buy microsoft windows xp home edition sp3 buy corel painter essentials 4 online buying adobe illustrator mac buy frontpage for mac cheap autodesk autocad lt 2010 cheap adobe software for students buy windows 7 home premium key buy microsoft office 2003 professional full best price visio software buying mac os x snow leopard to download purchase indesign buy microsoft mappoint 2006 europe buy rosetta stone chinese uk discount rosetta stone english price of dreamweaver cs5
  • purchase microsoft office professional purchase adobe indesign cs5 buy office 2007 oem buy corel videostudio pro x2 online best price windows 7 professional full retail corel painter 12 discount buy rosetta stone irish used purchase adobe illustrator cs5 best price acdsee pro 3 best price access 2000 buy cs5.5 master collection purchase microsoft office 2003 product key cheap corel draw cheap windows 7 oem software download discount adobe cs4 design premium

  • Archive for the ‘lectins’ Category

    Q&A Roundup #4

    Time to answer some questions I’ve received via Twitter, Facebook, and e-mail over the past few weeks.

    Enjoy — and keep the queries coming!

    Continue Reading »

    Share

    You Ask, I Answer: Lectins

    I was wondering if you had any views on the health impact of lectins in food, assuming the food has been properly prepared.

    I’ve had difficulty finding anything reliable or well referenced.

    – Anonymous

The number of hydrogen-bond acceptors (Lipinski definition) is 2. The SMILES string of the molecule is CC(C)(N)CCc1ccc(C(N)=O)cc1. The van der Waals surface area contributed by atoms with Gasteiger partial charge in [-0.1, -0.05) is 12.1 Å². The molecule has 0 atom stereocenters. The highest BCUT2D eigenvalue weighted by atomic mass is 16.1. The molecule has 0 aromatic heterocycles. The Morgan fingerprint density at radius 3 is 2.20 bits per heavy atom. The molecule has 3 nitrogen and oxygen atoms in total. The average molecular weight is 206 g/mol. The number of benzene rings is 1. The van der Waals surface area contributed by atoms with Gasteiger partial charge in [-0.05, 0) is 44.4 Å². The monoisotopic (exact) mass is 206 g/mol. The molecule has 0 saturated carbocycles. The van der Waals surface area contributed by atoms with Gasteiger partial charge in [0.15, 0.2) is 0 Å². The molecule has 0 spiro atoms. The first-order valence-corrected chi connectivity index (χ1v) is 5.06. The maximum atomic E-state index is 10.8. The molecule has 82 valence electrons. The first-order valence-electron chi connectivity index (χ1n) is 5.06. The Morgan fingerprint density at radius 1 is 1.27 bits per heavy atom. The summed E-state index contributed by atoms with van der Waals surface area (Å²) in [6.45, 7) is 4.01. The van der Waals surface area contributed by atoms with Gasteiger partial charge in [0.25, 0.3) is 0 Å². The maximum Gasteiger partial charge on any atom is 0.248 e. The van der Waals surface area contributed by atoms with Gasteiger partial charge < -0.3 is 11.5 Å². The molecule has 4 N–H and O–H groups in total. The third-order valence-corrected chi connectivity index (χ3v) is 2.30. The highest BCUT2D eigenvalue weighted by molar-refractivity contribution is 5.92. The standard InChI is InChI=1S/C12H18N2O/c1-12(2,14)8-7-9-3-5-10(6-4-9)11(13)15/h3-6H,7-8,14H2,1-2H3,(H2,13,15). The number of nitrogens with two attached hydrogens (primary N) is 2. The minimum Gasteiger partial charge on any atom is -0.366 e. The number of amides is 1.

Jersey, Channel Islands

    Lectins are certain proteins — and natural insectides! — found in a variety of foods, including legumes, grains, dairy products, and some vegetables.

    When consumed in certain quantities, they can cause severe gastrointestinal distress. It is also theorized that long-term lectin consumption can raise the risk for certain types of cancers.

    However, cooking renders lectins inactive, so you are only vulnerable if you tend to eat certain foods (such as legumes or rice) in raw or undercooked forms.

    Peter D’Adamo, author of The Blood Type Diet, blames lectins for a myriad of health problems.

    According to Dr. D’Adamo, lectins can cause red blood cells to stick together and form clots if they are eaten by someone with a certain blood type.

    While lectins have been implicated in the clogging of arteries in some animal species, we do not know if that effect is replicated in humans.  If it were, though, it would not be limited to humans of one particular blood type.

    Again, unless your diet is very high in raw legumes, grains, and dairy, I don’t think you have a reason to be too concerned.

    Share

    • Search By Topic

    • Connect to Small Bites

    • Subscribe to Small Bites

    • Archives

      • 2014 (1)
      • 2013 (1)
      • 2012 (29)
      • 2011 (91)
      • 2010 (300)
      • 2009 (581)
      • 2008 (639)
      • 2007 (355)